So here’s what I have to say: Syd – and the rest of the guys in the Co-Op – embody the very spirit of camaraderie in music. Seriously. The amount of times I’ve seen the guy help someone out on twitter or online is ridiculous. Heck, he even gave me some design tips back when I was helping Alex Dezen launch the Damnwells site. And I’d say it’s about time the dude got some awesome karma back.
So, if you want to support music and real musicians, then why not consider contributing towards the band’s Kickstarter fund? You’ll not only be helping out a bunch of super-nice people, but you just might reunite me with a musical love. Oh… and you can get the album for your donation above $10 too.
Over the last few months, two “Marionette Music Videos” were released that really caught my eye. The first was Josh Ritter‘s “The Curse”, and the second, Chris Garneau‘s “Dirty Night Clowns”.
Josh Ritter – The Curse
Josh Ritter‘s drummer, Liam Hurley, is a skilled marionette puppeteer… so of course, when it came to telling the bizarre love story that is Josh Ritter’s, “The Curse”, who better to take on the task than a puppeteer?
“The Curse” tells the tale of the love between an archeologist and her mummy. Seriously. And it’s absolutely heart-breaking.
Long ago on the ship, she asked “Why pyramids?”
He said “Think of them as an immense invitation”
She asks “Are you cursed?” He says “I think that I’m cured”
Then he kissed her and hoped that she’d forget that question – Josh Ritter, “The Curse”
Chris Garneau – Dirty Night Clowns
I’ve been a Chris Garneau fan ever since I saw his cover of Eliott Smith’s, “Between the Bars”. But this release of his might be my favourite yet. An absolutely terrifying video, “Dirty Night Clowns” will leave you feeling unsettled at the very least. On a lighter note, I absolutely love the use of the skeletons as percussion in this tune.
I will never be dirt-free
Up the stairs, come find me
Come sneak up behind me
I’ll be sleeping soundly
– Chris Garneau, “Dirty Night Clowns”
On Wednesday night I finally managed to catch Joe Pug live, on his first Australian Tour. My love for Joe is no secret… after all, I’ve written aboutthedudeaboutsixtimes (yes, every one of those words is a link to a different post), the first time being over two years ago. So, suffice to say, I’ve been hanging to see him live for quite a while. So when I heard he was going to be playing the Troubadour in Brisbane, well… there was just no question, really.
Joe is one of the few artists I’ve compared to Dylan on this blog. And I don’t make that comparison lightly. But take a bit of Dylan, add in a dash of Woody Guthrie and Prine, maybe some Josh Ritter, and package it in this kid that just effortlessly exudes cool swagger.. and you have Joe Pug. The guy is everything I ever wanted to be, back when I was playing myself.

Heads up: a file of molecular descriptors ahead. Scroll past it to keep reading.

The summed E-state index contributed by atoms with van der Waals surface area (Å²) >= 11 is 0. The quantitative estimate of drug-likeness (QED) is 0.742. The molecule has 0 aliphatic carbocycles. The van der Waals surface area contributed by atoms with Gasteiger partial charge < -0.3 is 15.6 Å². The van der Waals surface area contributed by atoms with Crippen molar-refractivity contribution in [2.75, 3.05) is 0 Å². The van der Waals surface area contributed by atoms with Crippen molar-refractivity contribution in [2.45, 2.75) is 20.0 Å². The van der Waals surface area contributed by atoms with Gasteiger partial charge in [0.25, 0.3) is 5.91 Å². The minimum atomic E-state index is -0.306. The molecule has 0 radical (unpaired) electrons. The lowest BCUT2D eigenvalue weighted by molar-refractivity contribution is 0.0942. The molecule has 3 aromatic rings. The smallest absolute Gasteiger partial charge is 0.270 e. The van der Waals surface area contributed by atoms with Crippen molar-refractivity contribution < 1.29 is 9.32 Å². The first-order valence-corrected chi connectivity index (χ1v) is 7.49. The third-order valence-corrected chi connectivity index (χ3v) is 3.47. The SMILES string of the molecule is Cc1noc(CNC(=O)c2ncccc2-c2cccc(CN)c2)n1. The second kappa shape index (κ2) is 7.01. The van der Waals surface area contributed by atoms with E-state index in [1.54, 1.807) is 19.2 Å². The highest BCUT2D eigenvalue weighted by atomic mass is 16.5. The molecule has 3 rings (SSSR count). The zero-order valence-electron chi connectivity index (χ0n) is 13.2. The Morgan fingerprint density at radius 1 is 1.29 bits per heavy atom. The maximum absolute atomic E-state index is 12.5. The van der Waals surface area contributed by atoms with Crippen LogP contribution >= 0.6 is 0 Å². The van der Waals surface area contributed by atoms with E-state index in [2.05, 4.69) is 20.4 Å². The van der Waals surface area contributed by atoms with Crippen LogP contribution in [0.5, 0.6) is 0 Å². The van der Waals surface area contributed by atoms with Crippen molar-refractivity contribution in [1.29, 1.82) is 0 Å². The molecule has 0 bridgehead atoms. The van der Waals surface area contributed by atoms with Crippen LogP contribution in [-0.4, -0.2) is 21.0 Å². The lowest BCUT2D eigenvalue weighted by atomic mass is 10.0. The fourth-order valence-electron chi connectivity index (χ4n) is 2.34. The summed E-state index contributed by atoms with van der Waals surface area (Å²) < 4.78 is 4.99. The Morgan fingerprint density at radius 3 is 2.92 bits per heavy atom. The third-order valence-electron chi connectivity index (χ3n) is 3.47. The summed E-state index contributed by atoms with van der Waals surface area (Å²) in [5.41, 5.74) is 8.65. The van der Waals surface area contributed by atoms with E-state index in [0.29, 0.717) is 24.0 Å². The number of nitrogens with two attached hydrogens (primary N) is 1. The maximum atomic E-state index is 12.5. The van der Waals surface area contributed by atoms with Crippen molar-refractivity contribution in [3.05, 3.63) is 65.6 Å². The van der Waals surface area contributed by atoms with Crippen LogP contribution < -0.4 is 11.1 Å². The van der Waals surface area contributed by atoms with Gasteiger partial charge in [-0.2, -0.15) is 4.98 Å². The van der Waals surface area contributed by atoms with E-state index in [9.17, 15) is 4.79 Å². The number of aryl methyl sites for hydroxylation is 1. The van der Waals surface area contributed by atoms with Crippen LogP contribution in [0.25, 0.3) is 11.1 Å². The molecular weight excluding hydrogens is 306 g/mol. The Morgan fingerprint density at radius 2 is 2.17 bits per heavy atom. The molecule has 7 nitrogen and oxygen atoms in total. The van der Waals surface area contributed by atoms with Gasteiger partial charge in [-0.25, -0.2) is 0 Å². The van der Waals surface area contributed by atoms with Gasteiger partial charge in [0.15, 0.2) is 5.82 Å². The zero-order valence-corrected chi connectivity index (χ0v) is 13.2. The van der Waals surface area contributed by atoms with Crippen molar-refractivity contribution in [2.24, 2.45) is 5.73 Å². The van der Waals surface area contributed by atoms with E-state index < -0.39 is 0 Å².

So Joe had a lot to live up to. And he didn’t have a whole lot to work with; the numbers in the Troubadour weren’t huge, and the atmosphere was pretty subdued. (On that note, major props need to go to Chris Altmann, who opened for Joe. He pulled off one crazy energetic set, despite playing to about 10 people. At one point, he pulled out a Vandas song, that absolutely killed it. You can watch it on youtube here) So yeah… it was a tough crowd.
But you know, I really shouldn’t have been concerned. Because Joe came out blazing, opening with Nation of Heat. And man, did he turn it on.
Joe Pug, “Nation of Heat”, live at the Troubadour in Brisbane
From that moment, more people started drifting in off the street. And you just knew that Joe was going to turn it on for the – admittedly still smaller than it should have been – crowd.
The beginning of the set was a bit of a whirlwind… Joe just took it right to The Troubadour, that voice of his – you know the one, the one that sounds like it shouldn’t be coming from someone so young… I mean, surely this is the voice of someone coated in warm whiskey and wistful years – just washing over his audience. I think things really turned in the crowd when Joe performed “I Do My Father’s Drugs”. People who had been talking amongst themselves over a beer put down their drinks and turned towards the stage. You can actually hear the chatter die down in the below clip. And it was just awesome to see.
Joe Pug, “I Do My Father’s Drugs”, live at the Troubadour in Brisbane.